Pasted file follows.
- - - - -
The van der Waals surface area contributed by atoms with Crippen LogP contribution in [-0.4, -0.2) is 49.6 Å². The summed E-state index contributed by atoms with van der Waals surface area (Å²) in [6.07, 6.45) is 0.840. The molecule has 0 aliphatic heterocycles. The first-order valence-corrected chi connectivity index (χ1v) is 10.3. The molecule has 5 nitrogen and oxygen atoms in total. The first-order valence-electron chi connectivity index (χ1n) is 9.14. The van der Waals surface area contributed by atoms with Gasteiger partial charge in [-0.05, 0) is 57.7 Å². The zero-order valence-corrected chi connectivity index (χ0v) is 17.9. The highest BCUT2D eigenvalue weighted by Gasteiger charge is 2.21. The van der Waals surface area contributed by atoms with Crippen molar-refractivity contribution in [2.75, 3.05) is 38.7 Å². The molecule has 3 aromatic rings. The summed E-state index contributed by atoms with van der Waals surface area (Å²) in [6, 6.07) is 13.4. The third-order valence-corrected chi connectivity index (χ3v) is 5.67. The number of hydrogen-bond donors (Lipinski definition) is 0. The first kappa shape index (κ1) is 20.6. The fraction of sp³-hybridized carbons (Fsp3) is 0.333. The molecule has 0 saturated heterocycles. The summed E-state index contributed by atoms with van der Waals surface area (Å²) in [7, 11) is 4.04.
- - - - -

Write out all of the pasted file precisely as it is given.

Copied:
The van der Waals surface area contributed by atoms with Crippen LogP contribution in [-0.4, -0.2) is 49.6 Å². The summed E-state index contributed by atoms with van der Waals surface area (Å²) in [6.07, 6.45) is 0.840. The molecule has 0 aliphatic heterocycles. The first-order valence-corrected chi connectivity index (χ1v) is 10.3. The molecule has 5 nitrogen and oxygen atoms in total. The first-order valence-electron chi connectivity index (χ1n) is 9.14. The van der Waals surface area contributed by atoms with Gasteiger partial charge in [-0.05, 0) is 57.7 Å². The zero-order valence-corrected chi connectivity index (χ0v) is 17.9. The highest BCUT2D eigenvalue weighted by Gasteiger charge is 2.21. The van der Waals surface area contributed by atoms with Crippen molar-refractivity contribution in [2.75, 3.05) is 38.7 Å². The molecule has 3 aromatic rings. The summed E-state index contributed by atoms with van der Waals surface area (Å²) in [6, 6.07) is 13.4. The third-order valence-corrected chi connectivity index (χ3v) is 5.67. The number of hydrogen-bond donors (Lipinski definition) is 0. The first kappa shape index (κ1) is 20.6. The fraction of sp³-hybridized carbons (Fsp3) is 0.333. The molecule has 0 saturated heterocycles. The summed E-state index contributed by atoms with van der Waals surface area (Å²) in [7, 11) is 4.04.